SDP Chair Nicky Galang also thought the same thing by saying that the reason why people were bolder before was because there was really something to be bold about.

While for sociology Asst. Prof. Froilan Alipao, he observed that in terms of number, activists from different campuses has declined due to the change in the subculture of youth students brought about by globalization.

This would explain why it seemed that Artlets then were seen as “bolder” or “more active” compared to the way the current generation reacts to social and political problems. During the 1970s to early 2000s, there was a huge pot of issues boiling the country: corruption, increase in tuition fees, price hike, inflationthese series of negative experiences, Sison said, pushed everyone into supporting activism.

Today, though these dilemmas still exist, it is not as aggravating as it was before, that is why there are smaller and “less violent” activist groups.

The so-called culture of apathy

Though both the chairpersons of the political parties and the professors asked had different views on the “culture of apathy” of Artlets, they all had their plausible reasons.

Naca confessed she could feel the student’s apathy, but takes it as a challenge for the part of political parties.

Alipao said that there are a lot of students in AB who have become apathetic. Though he suggested that activism would become more alive if there were a hint of academic nature in the causes in order to give the students a little push.

While both Galang and DEKADA Chairperson Ram Meria disagreed with the claim, they both pointed out that activism must always be in line with the willingness of the student.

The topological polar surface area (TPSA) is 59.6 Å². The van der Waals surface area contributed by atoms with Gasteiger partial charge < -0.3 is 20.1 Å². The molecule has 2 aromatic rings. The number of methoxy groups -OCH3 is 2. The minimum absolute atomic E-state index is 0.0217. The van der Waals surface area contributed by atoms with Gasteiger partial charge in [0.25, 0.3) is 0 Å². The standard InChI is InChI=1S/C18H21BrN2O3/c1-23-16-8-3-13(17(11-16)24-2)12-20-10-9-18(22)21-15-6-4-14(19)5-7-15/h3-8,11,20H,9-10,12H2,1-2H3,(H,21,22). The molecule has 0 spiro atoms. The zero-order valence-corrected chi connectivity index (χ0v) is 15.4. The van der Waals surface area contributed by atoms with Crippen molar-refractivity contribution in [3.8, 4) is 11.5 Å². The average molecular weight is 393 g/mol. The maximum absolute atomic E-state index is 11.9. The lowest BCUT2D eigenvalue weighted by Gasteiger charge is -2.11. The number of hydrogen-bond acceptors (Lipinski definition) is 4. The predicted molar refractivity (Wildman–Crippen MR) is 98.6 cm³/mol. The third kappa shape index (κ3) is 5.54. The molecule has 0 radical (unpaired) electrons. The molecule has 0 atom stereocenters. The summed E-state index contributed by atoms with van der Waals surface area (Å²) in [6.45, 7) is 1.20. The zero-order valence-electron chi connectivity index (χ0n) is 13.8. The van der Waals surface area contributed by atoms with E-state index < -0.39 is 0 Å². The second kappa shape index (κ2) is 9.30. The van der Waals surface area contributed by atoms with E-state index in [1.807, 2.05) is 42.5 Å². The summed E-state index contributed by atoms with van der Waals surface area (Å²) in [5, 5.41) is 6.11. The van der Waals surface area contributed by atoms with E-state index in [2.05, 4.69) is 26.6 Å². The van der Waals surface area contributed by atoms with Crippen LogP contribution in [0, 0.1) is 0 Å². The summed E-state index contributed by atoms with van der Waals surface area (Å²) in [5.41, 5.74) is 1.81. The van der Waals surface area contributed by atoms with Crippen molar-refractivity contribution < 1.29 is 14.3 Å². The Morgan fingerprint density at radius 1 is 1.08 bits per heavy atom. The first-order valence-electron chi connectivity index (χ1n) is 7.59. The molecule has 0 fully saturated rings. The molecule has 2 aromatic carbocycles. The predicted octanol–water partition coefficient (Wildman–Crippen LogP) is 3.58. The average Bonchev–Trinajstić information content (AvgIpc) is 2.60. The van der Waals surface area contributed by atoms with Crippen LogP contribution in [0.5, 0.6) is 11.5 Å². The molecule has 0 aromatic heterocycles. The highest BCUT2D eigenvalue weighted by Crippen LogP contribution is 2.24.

Newly-elected ABSC President Majann Lazo also disagreed and added the level of awareness of Artlets in terms of sociopolitical issues should be widened for them to act on it.

So, are the students really apathetic? It is said that when a person is involved or can relate to a topic, he will actively seek information and expend more cognitive effort to process it. As per Lo, Ven-hwei on 1994, when there is no relation or involvement, there is no motivation to gather information.

In connection to Sison’s explanation earlier, “Technically, people now, hindi naman sila apathetic. Hindi lang sila nauudyok ng mga pwersa sa paligid nila.”

The dawn of a new generation

Whether AB students are apathetic or not, there is always a way to make things clearer and better.

All four political parties offer constant communication and various ways of reaching out to members and non-members for the Artlet community to be more aware and interested in their causes.

Professors also have a huge role in helping the students understand the broad idea of activism. According to Alipao and Sison, though each professor might have his or her own beliefs on the idea of activism, their general role is to facilitate social transformation through liberating education, and to create a solid opinion for students—opinions that are based on solid analysis, facts and data.

The so-called culture of apathy cannot be easily concluded. Either way, whatever hot topic is placed on deck, Artlets always has something to say. F